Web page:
If you’re new to doing research, then you may want to begin by learning some of the terms used in discussing science projects. This brief glossary covers the main terms used on these pages and in other sources of information. We encourage you to come back to this section if you get ever stuck.
This list isn’t exhaustive. If you want to learn the definitions of even more advanced concepts related to science projects, you might want to reference the 2014 Intel ISEF International Rules and Guidelines for Pre-College Research. It defines additional terms and provides guidance on the rules involved in doing various types of research. Another resource is the four-page Student Handbook (PDF) for the Intel International Science and Engineering Fair, or ISEF. The handbook also provides a concise but thorough description of science research projects.
Abstract A brief summary of a research project and its findings.
Adult Supervisor An adult who oversees a student experiment. This person should be familiar with the student’s project and the student’s area of research.
Bibliography A list of the books referred to in a research project. It usually appears at the end, or as a separate section, known as an appendix.
Conclusions A brief summary of how the results of an experiment support or contradict a hypothesis.
Control A duplicate setup, sample or observation treated identically to the rest of an experiment except for the variable being tested. And the control variable is meant to represent what’s normal or unchanged. For instance, if one wanted to see the effect of adding fertilizer to a plant’s soil, the control would be the growth of a plant with no fertilizer.
Data Book (also Logbook) A documentation of the work done during an experiment. It includes the findings, called data, collected during an experiment, as well as any observed responses, reactions and results.
Demonstration Project A project that retests an experiment already conducted by someone else. A demonstration project can also show how something works. Adding a variable to a demonstration can make it into an experiment.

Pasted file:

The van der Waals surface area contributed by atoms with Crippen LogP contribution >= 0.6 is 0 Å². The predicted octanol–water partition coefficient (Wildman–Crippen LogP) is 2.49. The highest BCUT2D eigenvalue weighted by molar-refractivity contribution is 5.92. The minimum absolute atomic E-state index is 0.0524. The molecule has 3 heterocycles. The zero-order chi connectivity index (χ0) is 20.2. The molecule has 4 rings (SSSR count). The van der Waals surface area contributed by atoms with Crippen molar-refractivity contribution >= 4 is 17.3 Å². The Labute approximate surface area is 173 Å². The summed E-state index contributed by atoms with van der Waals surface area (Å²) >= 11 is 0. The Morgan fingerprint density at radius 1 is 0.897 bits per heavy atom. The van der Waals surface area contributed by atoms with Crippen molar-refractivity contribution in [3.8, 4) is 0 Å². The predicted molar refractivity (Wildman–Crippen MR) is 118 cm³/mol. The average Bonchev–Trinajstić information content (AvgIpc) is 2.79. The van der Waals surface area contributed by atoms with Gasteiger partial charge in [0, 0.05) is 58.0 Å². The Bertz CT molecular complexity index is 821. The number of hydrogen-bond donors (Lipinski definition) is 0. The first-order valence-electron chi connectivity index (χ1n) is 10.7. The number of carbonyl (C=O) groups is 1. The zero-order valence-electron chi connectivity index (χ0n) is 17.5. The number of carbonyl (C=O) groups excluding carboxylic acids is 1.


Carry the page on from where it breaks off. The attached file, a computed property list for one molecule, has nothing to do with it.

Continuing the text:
Hypothesis (or Research Question) A proposed explanation for a phenomenon. In science, a hypothesis is an idea that hasn’t yet been rigorously tested. Once a hypothesis has been extensively tested and is generally accepted to be the accurate explanation for an observation, it becomes a scientific theory.
Independent Research Project An experiment designed, carried out and interpreted on one’s own.
Engineering Design A process or series of steps that guide an engineer in solving problems. The process starts with identifying a problem. It ends with creating a solution to solve that problem.
Falsification To change information or evidence to mislead.
Graph A diagram that illustrates a relationship, typically between two variables. Each variable is measured along one of two axes, positioned at right angles.
Literature Search An organized review of books, articles and published research on a specific topic.
Mentor An experienced and trusted adviser who provides advice and counseling.
Methodology (or Research Methods) A particular procedure or set of procedures. These may include the methods, techniques and instruments used in a research experiment.
Qualified Scientist An expert in a student’s field of research who also is familiar with any regulations that govern that field.
Results A statement that explains or interprets the data produced in an experiment.
Scientific Method A sequence of steps followed in investigating natural phenomena.
Scientific Research The organized investigation of questions raised by scientific theories and hypotheses.
Scientific Theory In science, a theory is a well-supported model or explanation of a natural phenomenon. A scientific theory is based on observations, experiments and reason. Repeated experiments can confirm the validity of a scientific theory.
Trial One of a number of repetitions of an experiment.
Variable In research, something that can be changed or altered during an experiment. Each variable that is to be tested would represent a different test condition. For instance, if you were testing the effects of fertilizer on plant growth, the variable might be amount of fertilizer used: such as none, the normal amount, twice the normal amount and five times the normal amount.